Horrors of Oct. 31 past
Of all the holidays of my childhood, Halloween was my very favorite. Ghosts, goblins, haints, witches on broomsticks, howling black cats, devils with pitchforks and rattling skeletons ruled the night.
The fun of Halloween was first, going from house to house, with our paper mache pumpkin treat bags, yelling “Trick or Treat!” and getting enough penny candy and blow gum to rot our teeth out before New Year’s Day.
Then, we were off to the schoolhouse for the scary fun of the Halloween Carnival.
What a magical place that was with the Fortune Teller who most often saw good grades in our futures but other times a walk through the “coat” room to get our little bottoms blistered.
We bobbed for apples in a tin tub of tap water, fished for treats hidden behind a grandma’s bed quilt, picked up swimming ducks in a tin tub of soapy water and tossed ping-pong balls into our mamas’ glass serving bowls trying to win a paper whistle or more penny candy.
The cake walk in the auditorium looked like fun but the mamas and daddies kept the numbers full and their little children could only stand and watch.
Going to the graveyard was a lot of fun. One of the classrooms was as dark as pitch and, on each desk was a tombstone with a teacher’s name. A haint led you around the graveyard and shined a flashlight on the tombstone to read which teachers had died. Each tombstone had a “saying” on it. The one I remember most is “Up to the Golden City, she goes. Jolly and Fat, Little Miss Dubose.” I don’t know if Miss Dubose thought that was funny but I sure did.
The Operation would scare us out of our shoes. From behind a hanging bedsheet, we watched the shadowy operation. First, the nurse knocked the patient out with a sledge hammer. Even knocked out, the patient would scream loud when the doctor sliced his stomach with a butcher’s knife to take out his appendix and pulled out what looked like a long link of sausage from his stomach. Then, the doctor had to cut again, this time with scissors to get out the patient’s ticking heart. The nurse had to hit the patient in the head with a hammer again so the doctor could sew the patient up with a long needle and thread. Most of the time, the patient’s heart would ring and we would clap to know that he was alive again.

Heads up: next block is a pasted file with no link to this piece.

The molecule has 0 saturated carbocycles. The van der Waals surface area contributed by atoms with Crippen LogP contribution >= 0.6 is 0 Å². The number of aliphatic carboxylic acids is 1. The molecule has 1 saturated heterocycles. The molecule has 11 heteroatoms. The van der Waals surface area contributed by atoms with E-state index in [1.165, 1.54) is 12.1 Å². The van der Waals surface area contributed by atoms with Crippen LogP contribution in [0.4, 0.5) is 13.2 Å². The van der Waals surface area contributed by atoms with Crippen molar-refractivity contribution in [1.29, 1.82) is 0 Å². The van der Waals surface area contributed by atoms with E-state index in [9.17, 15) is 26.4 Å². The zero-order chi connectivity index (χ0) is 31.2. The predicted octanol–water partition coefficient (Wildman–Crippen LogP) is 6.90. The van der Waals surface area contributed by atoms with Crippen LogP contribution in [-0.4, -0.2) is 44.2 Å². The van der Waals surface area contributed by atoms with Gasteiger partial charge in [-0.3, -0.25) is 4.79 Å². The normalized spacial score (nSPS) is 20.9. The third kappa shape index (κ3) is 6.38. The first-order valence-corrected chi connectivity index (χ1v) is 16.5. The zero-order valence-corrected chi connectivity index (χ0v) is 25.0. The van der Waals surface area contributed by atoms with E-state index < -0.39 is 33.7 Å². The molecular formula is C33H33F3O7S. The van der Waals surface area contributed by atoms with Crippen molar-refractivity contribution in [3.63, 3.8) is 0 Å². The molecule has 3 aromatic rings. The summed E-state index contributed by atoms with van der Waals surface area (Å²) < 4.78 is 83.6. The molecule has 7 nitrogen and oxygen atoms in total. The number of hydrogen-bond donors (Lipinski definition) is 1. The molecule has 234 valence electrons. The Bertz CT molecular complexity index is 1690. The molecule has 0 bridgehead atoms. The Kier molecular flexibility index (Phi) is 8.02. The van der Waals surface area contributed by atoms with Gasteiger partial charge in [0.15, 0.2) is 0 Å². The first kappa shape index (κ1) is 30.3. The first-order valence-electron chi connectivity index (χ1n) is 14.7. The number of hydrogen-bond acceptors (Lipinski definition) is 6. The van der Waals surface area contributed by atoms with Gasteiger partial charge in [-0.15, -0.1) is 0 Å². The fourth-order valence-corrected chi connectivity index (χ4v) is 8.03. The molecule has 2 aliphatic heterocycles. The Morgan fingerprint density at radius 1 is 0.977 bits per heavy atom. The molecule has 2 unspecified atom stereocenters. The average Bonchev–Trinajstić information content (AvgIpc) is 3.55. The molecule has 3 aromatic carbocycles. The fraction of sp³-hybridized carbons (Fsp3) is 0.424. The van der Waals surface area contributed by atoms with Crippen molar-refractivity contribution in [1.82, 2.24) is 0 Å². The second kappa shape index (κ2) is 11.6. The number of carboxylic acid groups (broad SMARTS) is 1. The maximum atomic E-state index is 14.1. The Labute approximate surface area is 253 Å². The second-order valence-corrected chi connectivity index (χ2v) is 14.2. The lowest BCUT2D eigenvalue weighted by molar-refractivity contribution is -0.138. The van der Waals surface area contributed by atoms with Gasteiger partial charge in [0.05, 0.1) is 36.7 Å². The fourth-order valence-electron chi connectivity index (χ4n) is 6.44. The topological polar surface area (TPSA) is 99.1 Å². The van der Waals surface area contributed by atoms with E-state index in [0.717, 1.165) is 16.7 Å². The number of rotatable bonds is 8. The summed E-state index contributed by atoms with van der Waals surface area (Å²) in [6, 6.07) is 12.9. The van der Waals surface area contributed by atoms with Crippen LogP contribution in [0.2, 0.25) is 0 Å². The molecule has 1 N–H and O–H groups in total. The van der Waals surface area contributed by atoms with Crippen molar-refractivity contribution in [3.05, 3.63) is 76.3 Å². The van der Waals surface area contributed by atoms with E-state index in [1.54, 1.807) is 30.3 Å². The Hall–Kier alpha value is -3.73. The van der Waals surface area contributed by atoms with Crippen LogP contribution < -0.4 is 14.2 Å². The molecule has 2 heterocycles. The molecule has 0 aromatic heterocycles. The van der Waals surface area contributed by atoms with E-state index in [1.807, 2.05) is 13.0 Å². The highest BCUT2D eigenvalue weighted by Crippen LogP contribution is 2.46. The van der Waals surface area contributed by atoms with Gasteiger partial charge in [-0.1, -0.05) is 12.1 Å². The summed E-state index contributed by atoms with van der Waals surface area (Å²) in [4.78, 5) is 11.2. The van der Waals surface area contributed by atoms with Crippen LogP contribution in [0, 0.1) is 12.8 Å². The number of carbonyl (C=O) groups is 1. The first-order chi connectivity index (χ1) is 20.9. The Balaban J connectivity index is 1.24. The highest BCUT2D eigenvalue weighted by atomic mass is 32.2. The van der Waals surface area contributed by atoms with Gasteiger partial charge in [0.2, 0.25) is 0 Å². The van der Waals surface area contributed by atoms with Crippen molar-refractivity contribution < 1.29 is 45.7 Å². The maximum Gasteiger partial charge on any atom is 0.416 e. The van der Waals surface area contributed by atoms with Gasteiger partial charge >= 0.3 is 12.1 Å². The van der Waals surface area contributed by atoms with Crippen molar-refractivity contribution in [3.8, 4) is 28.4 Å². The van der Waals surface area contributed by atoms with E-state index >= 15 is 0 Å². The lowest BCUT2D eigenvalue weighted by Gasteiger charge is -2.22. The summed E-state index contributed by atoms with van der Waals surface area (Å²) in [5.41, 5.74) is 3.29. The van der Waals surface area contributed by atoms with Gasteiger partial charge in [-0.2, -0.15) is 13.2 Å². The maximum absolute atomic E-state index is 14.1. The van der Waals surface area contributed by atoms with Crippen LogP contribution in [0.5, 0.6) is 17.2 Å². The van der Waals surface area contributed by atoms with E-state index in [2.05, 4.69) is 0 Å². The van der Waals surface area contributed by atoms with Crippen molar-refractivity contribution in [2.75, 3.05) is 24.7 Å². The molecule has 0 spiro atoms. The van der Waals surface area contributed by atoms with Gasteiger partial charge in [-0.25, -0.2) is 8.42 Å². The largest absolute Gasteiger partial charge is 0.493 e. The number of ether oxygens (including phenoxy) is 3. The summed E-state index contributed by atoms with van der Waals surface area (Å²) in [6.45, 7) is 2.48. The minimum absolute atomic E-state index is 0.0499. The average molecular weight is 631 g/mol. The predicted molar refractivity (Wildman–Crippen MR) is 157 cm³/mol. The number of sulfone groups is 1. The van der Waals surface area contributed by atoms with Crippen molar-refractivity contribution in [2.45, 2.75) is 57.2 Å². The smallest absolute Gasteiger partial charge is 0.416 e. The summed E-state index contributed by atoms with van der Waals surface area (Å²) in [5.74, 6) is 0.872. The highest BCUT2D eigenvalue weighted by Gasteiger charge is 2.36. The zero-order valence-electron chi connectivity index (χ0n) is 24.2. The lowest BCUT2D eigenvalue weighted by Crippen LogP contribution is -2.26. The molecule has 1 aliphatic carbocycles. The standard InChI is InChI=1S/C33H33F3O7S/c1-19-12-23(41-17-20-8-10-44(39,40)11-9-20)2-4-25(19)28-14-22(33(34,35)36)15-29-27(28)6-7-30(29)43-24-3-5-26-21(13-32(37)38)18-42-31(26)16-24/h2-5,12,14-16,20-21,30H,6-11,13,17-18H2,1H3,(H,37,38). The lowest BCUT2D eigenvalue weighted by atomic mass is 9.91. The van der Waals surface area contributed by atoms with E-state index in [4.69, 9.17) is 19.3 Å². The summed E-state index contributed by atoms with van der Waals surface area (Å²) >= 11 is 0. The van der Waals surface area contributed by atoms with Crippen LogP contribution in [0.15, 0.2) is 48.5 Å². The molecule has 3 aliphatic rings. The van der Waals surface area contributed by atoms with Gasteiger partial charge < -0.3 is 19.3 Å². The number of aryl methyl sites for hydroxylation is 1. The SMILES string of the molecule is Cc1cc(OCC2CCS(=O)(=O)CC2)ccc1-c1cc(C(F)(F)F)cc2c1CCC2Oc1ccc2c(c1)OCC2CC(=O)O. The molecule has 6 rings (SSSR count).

The scariest room was the Haunted House. We had to crawl through an oil drum to get into the dark, Haunted House. A dead man was in the coffin with blood coming out of his mouth. His eyes were in a jar and we got to feel of them and his intestine that were wet and slimy. When we walked on his “death bed” he would moan. One little boy stepped through the death bed and his foot got caught in a bed spring. The teacher had to turn the lights on and the principal had to come.
The hayride was a lot of fun but the most fun was the costume parade. One year, I was a hobo. I wore Daddy’s work pants that I held up with suspenders and his work boots, a fishing hat and I smoked a pipe. I won a prize – a ribbon and a Hershey bar. That was the best Halloween of all.